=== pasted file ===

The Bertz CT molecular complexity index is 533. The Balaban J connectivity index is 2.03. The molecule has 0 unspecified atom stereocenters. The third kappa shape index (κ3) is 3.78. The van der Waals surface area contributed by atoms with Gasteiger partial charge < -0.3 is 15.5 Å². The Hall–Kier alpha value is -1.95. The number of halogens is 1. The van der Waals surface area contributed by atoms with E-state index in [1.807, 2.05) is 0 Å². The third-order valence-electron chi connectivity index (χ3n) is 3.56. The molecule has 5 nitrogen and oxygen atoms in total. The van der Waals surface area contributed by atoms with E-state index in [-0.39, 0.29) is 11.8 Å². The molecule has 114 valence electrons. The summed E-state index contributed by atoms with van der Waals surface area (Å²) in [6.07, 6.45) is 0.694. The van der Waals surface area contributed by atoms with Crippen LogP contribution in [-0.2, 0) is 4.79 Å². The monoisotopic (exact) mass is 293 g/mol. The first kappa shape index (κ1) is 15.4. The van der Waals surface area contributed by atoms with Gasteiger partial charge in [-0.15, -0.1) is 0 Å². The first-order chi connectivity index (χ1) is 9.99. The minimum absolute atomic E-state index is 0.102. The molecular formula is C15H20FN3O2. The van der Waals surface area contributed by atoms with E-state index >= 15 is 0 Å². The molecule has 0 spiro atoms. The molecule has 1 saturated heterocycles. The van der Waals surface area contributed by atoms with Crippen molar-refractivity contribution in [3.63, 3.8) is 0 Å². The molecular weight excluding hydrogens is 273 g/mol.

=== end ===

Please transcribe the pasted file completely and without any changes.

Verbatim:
The Bertz CT molecular complexity index is 533. The Balaban J connectivity index is 2.03. The molecule has 0 unspecified atom stereocenters. The third kappa shape index (κ3) is 3.78. The van der Waals surface area contributed by atoms with Gasteiger partial charge < -0.3 is 15.5 Å². The Hall–Kier alpha value is -1.95. The number of halogens is 1. The van der Waals surface area contributed by atoms with E-state index in [1.807, 2.05) is 0 Å². The third-order valence-electron chi connectivity index (χ3n) is 3.56. The molecule has 5 nitrogen and oxygen atoms in total. The van der Waals surface area contributed by atoms with E-state index in [-0.39, 0.29) is 11.8 Å². The molecule has 114 valence electrons. The summed E-state index contributed by atoms with van der Waals surface area (Å²) in [6.07, 6.45) is 0.694. The van der Waals surface area contributed by atoms with Crippen LogP contribution in [-0.2, 0) is 4.79 Å². The monoisotopic (exact) mass is 293 g/mol. The first kappa shape index (κ1) is 15.4. The van der Waals surface area contributed by atoms with Gasteiger partial charge in [-0.15, -0.1) is 0 Å². The first-order chi connectivity index (χ1) is 9.99. The minimum absolute atomic E-state index is 0.102. The molecular formula is C15H20FN3O2. The van der Waals surface area contributed by atoms with E-state index >= 15 is 0 Å². The molecule has 0 spiro atoms. The molecule has 1 saturated heterocycles. The van der Waals surface area contributed by atoms with Crippen molar-refractivity contribution in [3.63, 3.8) is 0 Å². The molecular weight excluding hydrogens is 273 g/mol.